Yeah absolutely and the only time we’ve ever done it is because with “The House Always Wins”, we put out that single and the video on election day because we knew that’s what we felt no matter which way it went. So that was the only thing where we were like “okay, now we’re definitely right about this” because this is the way that we feel, and if it’s Clinton or Trump, you and us are fucked. Couldn’t have two worse candidates. I mean, I used to say I was more scared of Hillary than I was Trump because Trump is definitely like a nut but Hillary to me is like the Joe Pesci in GoodFellas nuts. You know what I mean? Like someone will say something and then that person will end up dead kind of thing. That shit is scary to me. But now, the way things are going, it’s crazy. Really crazy.
Absolutely. Is it weird I guess- I noticed this a lot last year during the election cycle that we hit this point where I saw a lot of kids being like “is Stray going to release an album this year?” Is it weird to kind of almost feel like there’s now this community that’s looking to you guys to be like “what are they going to say about this?”
No, I love that. It’s awesome, and not even just us. I mean, Architects, Stick To Your Guns, there’s a group of bands with people being like “holy shit this just happened, I need the new Stick To Your Guns, I need the new Stray From The Path, I need the new Architects.” I like that responsibility. We’ve always wanted to be that band. Once we started getting into this, we were like, “okay its either going to destroy us or people will find more of a connection with us” because again, I understand…. I’m not trying to take a shot at anyone at all, but there’s a reason why bands like fucking Asking Alexandria or bands like that– people like music where you can just turn it on and it goes in one ear and out the other and then they go home and then they start their day the next day. They like that. That’s why bands like that are big. That’s why bands like Nickelback are big or Disturbed or any other bands that just don’t really wanna push things, you know? And that’s why I think Rage was such an anomaly because they pushed the envelope all the time and they’re one of the biggest bands in the history of music. But people like shit that it just doesn’t mean much. They like that. So that’s why we thought that as we’re writing songs and we’re like “oh is this a good idea?” Who cares? If it doesn’t work, it doesn’t work. You know what I mean? We always had a very Entourage like Vinny Chase kind of look at it where we’re like “it’s either meant to be or it’s not. We’ll figure it out and if it doesn’t work, it doesn’t work. Whatever.” So I like being that band, I like that people care about it because whether people care about it or don’t care about it I would’ve written that music anyway. But now that people care about it, it feels good and I like the fact that we spend half our life on the road now because people care and that shows that people are caring about issues that we care about, and that makes me feel like we’re doing a good job.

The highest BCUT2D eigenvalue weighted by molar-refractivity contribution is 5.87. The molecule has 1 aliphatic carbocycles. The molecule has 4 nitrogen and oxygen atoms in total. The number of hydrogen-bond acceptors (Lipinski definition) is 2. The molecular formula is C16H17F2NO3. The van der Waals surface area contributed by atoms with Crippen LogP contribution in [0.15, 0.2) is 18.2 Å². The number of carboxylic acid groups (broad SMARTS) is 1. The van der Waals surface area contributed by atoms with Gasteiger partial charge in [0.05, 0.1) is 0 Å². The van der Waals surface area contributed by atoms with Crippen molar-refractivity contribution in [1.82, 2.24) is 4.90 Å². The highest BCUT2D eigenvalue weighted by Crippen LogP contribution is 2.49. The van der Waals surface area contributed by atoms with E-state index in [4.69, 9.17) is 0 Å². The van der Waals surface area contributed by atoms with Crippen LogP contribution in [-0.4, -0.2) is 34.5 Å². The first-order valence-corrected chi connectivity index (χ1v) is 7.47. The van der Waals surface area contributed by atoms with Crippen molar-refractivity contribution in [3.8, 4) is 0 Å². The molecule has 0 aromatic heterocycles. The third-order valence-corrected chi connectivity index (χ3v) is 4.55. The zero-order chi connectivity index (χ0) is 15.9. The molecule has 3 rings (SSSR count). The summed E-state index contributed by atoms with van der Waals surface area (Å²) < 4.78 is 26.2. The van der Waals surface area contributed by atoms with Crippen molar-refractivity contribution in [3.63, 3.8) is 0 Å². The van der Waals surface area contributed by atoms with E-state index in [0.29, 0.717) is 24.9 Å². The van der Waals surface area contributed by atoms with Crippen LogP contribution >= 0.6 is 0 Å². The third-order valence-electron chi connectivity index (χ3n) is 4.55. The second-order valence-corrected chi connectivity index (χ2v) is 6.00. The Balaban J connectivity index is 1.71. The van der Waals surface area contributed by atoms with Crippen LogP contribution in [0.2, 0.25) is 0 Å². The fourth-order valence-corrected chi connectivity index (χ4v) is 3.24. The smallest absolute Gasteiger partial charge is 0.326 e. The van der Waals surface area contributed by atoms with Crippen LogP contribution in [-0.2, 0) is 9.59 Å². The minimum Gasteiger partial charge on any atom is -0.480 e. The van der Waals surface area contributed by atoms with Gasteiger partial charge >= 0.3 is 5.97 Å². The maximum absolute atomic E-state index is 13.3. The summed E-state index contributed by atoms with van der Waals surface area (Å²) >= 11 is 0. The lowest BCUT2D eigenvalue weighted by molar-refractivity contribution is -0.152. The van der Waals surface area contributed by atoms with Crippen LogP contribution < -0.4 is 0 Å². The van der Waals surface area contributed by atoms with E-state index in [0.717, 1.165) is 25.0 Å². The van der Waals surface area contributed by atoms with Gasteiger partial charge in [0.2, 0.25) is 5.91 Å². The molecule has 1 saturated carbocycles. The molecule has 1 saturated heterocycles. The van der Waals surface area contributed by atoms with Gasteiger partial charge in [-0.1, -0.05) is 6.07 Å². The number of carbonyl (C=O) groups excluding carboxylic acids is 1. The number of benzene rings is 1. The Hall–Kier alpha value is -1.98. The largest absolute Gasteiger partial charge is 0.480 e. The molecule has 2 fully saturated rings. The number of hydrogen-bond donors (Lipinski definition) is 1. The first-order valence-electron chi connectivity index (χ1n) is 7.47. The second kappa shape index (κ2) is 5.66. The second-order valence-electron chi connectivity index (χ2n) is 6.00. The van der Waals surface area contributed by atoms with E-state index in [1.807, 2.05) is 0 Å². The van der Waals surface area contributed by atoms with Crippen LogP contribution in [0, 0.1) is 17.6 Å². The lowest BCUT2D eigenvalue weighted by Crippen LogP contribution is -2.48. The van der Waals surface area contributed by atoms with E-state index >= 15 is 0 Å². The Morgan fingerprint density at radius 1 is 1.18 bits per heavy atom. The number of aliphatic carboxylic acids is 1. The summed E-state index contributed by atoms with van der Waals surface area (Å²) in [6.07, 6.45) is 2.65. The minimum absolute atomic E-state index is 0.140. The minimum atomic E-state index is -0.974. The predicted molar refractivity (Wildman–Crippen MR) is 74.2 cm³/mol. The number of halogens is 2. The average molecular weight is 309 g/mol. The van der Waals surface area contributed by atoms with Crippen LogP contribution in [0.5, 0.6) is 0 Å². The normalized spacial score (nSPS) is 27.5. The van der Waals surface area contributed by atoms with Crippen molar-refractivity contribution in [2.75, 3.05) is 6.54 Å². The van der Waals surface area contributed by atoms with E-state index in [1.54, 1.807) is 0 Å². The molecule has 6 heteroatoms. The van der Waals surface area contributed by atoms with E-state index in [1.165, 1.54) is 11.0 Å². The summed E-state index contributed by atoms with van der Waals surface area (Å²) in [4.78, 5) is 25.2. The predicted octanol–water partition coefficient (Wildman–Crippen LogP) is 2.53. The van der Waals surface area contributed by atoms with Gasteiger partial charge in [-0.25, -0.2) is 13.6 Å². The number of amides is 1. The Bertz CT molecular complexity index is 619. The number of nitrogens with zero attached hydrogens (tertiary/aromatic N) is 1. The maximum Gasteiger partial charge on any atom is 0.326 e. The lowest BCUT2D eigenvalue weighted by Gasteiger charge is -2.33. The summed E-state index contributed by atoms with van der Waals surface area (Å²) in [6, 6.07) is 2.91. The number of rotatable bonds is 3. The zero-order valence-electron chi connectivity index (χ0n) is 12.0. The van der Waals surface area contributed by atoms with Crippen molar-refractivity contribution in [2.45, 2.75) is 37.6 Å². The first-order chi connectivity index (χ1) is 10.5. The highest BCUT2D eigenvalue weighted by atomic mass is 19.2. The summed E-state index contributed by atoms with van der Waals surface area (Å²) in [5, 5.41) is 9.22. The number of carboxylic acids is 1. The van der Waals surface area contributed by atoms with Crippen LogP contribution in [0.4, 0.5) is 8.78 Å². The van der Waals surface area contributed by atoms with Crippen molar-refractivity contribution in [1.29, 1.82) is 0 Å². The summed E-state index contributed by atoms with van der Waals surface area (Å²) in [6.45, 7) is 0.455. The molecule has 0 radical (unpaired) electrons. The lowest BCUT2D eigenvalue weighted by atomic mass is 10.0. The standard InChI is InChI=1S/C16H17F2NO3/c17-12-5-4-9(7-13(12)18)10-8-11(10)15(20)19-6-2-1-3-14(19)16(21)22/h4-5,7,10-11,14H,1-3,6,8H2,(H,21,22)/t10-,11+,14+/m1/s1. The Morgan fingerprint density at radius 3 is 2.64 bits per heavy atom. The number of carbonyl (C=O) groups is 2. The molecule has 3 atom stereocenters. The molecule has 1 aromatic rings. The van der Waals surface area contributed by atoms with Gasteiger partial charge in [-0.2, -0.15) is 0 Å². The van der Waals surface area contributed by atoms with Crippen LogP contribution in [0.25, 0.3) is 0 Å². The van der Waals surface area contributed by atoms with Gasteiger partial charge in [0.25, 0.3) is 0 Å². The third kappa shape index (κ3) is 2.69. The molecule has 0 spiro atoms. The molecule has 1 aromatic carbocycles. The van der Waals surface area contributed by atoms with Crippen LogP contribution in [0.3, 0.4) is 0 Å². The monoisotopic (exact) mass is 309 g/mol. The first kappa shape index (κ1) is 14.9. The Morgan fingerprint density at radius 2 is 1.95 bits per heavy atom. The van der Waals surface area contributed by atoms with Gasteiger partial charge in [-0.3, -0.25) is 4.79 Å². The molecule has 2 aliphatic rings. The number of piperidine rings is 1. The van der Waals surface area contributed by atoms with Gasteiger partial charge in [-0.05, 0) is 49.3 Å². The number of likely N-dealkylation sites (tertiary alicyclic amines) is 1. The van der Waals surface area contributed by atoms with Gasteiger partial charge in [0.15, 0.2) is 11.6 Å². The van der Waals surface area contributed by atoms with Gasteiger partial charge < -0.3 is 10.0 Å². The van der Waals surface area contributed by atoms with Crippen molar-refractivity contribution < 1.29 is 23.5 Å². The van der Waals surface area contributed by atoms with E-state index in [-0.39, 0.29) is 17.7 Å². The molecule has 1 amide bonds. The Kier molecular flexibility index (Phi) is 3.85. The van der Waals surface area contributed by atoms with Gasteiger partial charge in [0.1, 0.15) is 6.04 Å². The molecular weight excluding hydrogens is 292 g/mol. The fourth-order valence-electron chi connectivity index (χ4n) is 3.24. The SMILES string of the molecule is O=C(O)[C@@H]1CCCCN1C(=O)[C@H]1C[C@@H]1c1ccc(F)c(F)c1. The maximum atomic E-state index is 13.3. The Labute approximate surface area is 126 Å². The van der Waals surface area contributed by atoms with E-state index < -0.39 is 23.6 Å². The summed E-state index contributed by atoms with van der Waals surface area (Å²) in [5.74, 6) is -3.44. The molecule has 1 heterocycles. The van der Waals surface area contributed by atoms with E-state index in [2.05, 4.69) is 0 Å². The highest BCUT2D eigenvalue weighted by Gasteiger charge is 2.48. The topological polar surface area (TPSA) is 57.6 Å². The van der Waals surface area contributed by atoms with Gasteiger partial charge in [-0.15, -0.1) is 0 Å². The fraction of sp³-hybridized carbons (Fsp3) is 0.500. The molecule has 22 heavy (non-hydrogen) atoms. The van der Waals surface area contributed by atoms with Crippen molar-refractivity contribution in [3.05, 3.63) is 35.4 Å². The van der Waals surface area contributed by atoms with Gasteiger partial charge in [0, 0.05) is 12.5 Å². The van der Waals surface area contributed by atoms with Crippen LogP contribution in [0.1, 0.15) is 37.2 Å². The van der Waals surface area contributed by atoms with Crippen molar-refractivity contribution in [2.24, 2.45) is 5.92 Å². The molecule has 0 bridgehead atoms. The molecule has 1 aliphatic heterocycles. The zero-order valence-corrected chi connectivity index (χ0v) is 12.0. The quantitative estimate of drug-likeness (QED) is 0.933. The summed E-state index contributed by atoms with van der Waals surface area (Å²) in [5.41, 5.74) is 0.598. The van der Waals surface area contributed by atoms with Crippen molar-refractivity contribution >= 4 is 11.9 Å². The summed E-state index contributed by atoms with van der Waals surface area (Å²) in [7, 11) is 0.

Are the Rage comparisons weird for you? Because that’s like even when I was on the phone in our editorial meeting this week and I was like “well I’m working on this feature for this new Stray album” the first thing someone said was “well I think they’re the new Rage Against The Machine” and I’ve heard that from a lot of people. How does that make you feel?